How experiential media can be used to sway public opinion.
Climate change. A controversial topic these days. Despite the mounting evidence of our faults in the matter, some people seem to be in an uproar over whether or not we should be actively taking care of our planet. I never really understood the counter argument against being good to our environment. Even if global warming turns out to be a ‘hoax’, what is the harm in avoiding the destruction of our home? While it’s easy to spew out hatred towards the people who disregard climate change , we should first consider our responsibility in helping them see. Our default is to educate through linear means; with text, documentaries, speeches, etc., but this isn’t exactly the most effective way of raising awareness. A told story can easily go in one ear and fall out of the other but an experienced story has a much more profound effect.
With changes occurring at an incredibly slow rate, the situation is quite difficult to illustrate through standard storytelling methods? It’s hard to demonstrate how serious this phenomenon truly is and to foster a sense of urgency. Here, experiential works can have an impact. Such is the case with the projects reviewed below.
Support by Lorenzo Quinn (pictured above), presents a massive sculpture of two hands dragging the Ca’ Sagredo Hotel into the Grand Canal in Venice. Presented at the 2017 Venice Biennale, the piece makes a statement on the rising sea levels that threaten the city’s very foundation. By using the destructive imagery of two large hands dragging the building into the deep, Quinn evokes a sense of urgency surrounding this gradual change. He strategically uses human limbs in the piece, thus holding humanity accountable for the damages it has caused to the environment. It’s simple, powerful, and effective. Support creates a larger than life spectacle that to speak to this larger than life issue.
Another project that does a great job of putting this topic into perspective is Isaac Cordal’s Waiting for Climate Change (pictured below). Cordal depicts a sea of businessmen drowned by sand and water as they struggle in an attempt to maintain business as usual. These men have in common a passivity towards their environment. This representation reminds us of our own attitudes of passively waiting for someone else to do something about it. As such, the piece beautifully portrays a century’s worth of climate change in a single moment.
Although these pieces are incredible in their ability to highlight the urgency in the situation and get us thinking about our behaviours, they seldom reform them. Human nature dictates that without a firm kick in the ass, people tend to not change anything.
Media theorist Antonin Artaud spoke to this best in his manifesto, The Theatre of Cruelty. He states that admittedly or not, conscious or unconscious, a transcendent experience of life is what the audience is seeking. In other words, we need to create experiential stories that are so real that they move people to not only think but act too. Artaud proposed a genre of theatre dedicated to creating real-life experiences before the audience, pushing them to have personal epiphanies that could potentially change their lives forever. An abstract concept when it was first published in 1938, it is now the basis of participatory and interactive media. These mediums enable narratives to demand action from audience members, thereby allowing for potentially life-changing effects.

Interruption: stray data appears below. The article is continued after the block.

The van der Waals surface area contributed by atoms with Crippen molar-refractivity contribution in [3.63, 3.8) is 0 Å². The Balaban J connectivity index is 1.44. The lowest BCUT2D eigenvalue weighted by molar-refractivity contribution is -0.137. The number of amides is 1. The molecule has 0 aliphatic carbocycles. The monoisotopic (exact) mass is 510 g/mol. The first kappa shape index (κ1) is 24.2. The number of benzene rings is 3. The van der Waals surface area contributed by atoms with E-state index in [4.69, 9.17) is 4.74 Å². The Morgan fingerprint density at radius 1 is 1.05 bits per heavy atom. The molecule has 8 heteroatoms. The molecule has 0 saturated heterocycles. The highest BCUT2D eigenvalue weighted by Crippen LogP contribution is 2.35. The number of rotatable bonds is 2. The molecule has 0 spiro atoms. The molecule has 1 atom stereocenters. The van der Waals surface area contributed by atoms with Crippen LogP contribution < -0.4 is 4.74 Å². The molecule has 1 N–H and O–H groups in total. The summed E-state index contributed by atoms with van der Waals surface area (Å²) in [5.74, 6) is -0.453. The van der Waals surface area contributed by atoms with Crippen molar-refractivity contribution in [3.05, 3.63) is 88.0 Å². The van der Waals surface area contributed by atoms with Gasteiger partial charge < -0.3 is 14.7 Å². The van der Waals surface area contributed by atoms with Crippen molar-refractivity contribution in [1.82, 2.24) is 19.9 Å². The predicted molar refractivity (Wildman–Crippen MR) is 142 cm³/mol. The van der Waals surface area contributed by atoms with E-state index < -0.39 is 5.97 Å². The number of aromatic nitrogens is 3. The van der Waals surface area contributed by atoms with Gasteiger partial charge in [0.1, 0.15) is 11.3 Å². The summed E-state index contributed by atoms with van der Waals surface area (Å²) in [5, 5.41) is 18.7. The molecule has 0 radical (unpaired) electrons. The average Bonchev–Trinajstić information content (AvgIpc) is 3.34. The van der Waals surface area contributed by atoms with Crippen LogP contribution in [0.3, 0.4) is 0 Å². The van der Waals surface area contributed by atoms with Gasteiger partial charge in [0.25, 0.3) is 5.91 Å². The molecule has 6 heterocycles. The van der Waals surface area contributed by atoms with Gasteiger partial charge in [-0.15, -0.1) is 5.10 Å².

The art collective, luzinterruptus, has gained global recognition for creating large-scale public works that speak volumes to the carbon footprint we have on our environment. Often highly participatory works, they create powerful dialogues that have pushed many people to action. Labyrinth of Public Waste was a commissioned work by the City of Madrid for the 4th Centennial Celebration of the Plaza Mayor. It was constructed out of plastic bottles that the team collected from a months worth of waste from within the square. Each of the 15,000 plastic bottles were outfitted with a single LED and rigged to a metal frame that was shaped into a labyrinth. Once a person entered the space, they were forced to continue walking through 170 metres of plastic placed along walls 3-metre tall. The path seemingly narrows as the maze goes on; a purposeful claustrophobic and discomforting design. luzinterruptususes audience participation as a powerful tool, leveraging an in-person experience to create something real and unavoidable. The audience member becomes surrounded by the narrative and fully integrated into the conversation, allowing for a very profound connection.
Whether it be observatory pieces like Support or Waiting for Climate Change or giant plastic mazes, by commanding space, experiential pieces inspire people far beyond the confines of thought. So keep this in mind, as much as you may try, negativity doesn’t usually sway people, effective storytelling does.
Read More :
Antonin Artaud’s The Theatre and Its Double | Chapter XI. The Theatre of Cruelty (Second Manifesto)